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Originally Published: June 1996
I heard you were a high school track star and that you broke your nose during a marathon.
"When I was seventeen, I broke the Arizona twenty-four mile record in 105 degree heat. Afterwards, I was on the toilet at home, and I blanked out. I woke up on the floor with blood everywhere. I passed out and broke my nose in the fall. I still have the record, though. In fact, I was the only one who even finished the race that day.
"One of the strangest things about the original Alice Cooper band was that four of the five guys in the band were four year Lettermen. We got together at the Lettermen's Club talent show. We were true 'Jock Rock.'"
Were you doing hard rock back then?
"When we first started, we did nothing but the Rolling Stones, the Yardbirds, the Who and all the English rock bands that were an alternative to the Beatles. We wouldn't even do their hits, we'd do their obscure stuff."
What was your first big use of theatrics?
"The first show we ever did was at a high school Halloween dance, and we were called the Earwigs. I was about sixteen then. We built a guillotine on stage, which is funny because we didn't do the guillotine again for ten years."
Where did the name Earwigs come from?
"An Earwig is a little bug that crawls in your ear and ends up crawling into your brain and drives you crazy. It's a real bug - it lays eggs in your brain. We just figured the Beatles, the Earwigs."
What made you change the name?
"When we started getting club gigs, we thought the Spiders would be a better name because we could wear all black and the whole stage could be a big web. We were actually very successful as the Spiders. We opened for everybody in Phoenix, including the Yardbirds. It was amazing because we did their entire set list before they came on!"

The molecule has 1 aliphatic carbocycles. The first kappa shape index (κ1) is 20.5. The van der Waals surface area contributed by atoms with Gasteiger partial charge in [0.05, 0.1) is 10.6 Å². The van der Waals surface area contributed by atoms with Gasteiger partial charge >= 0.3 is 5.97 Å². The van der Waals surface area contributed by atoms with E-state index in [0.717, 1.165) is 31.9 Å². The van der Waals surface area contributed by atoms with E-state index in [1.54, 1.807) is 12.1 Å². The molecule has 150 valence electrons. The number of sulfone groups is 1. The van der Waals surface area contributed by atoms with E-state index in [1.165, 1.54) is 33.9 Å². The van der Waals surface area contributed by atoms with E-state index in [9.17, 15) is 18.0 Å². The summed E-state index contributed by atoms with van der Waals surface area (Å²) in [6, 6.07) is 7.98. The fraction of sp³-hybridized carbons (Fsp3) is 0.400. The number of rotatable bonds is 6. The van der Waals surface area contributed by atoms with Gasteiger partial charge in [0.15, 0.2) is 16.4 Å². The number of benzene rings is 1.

How far did you take using a web?
"On Welcome to My Nightmare we had a huge hydraulic web that came up from the floor and we had four dancers in black widow outfits who crawled up the web."
What's been your biggest blooper?
"We had a huge cannon, and I would presumably be fired from it. I loaded myself into the cannon, got out through a side door and there would be a dummy that we'd shoot across the stage into a net. Then we'd make it look like I came out of the net.
"One time they loaded me into the cannon, and when they lit it, the cannon made a huge bang. The dummy came out about half way and just hangs there. All twenty thousand people went nuts. I had to come out and kick the body off the stage. The next day we sold the cannon to the Rolling Stones. We didn't tell them it didn't work."
Your music often has spiritual themes. What is your perspective on religion?
"I am probably shockingly moral in my beliefs, strangely moral. I think the country's morality is killing us. I would like to see an entire romantic period come back in America where people think before they go to bed. Waiting makes sex so much more exciting."
Have you always been so moral?
"I have a deeply engraved moral code because I came out of a Christian household, so you never saw anything on our stage that was Satanic or anti-Christian. I thought that my best three targets were sex, death and money. Those were the things that most people cared about. Politics and religion are two topics I never touched because one is too personal and the other too boring. The whole Alice Cooper character is a satire on morality. Alice did horrible things, and he was executed for it."
Do you hold on to your Christian upbringing?
"Oh sure, absolutely. There are a lot of things I won't touch on stage. I still believe that Alice is a social comedian, a social sort of artist. I make fun of our society, but I don't make fun of God."
Over the thirty years you've performed, what historical event has had the most profound effect on you?
"I would say the growth from hippies and what came next. I used to say that we were the band that drove the stake through the heart of the love generation. The hippies saw the future in Alice Cooper, and it scared them to death."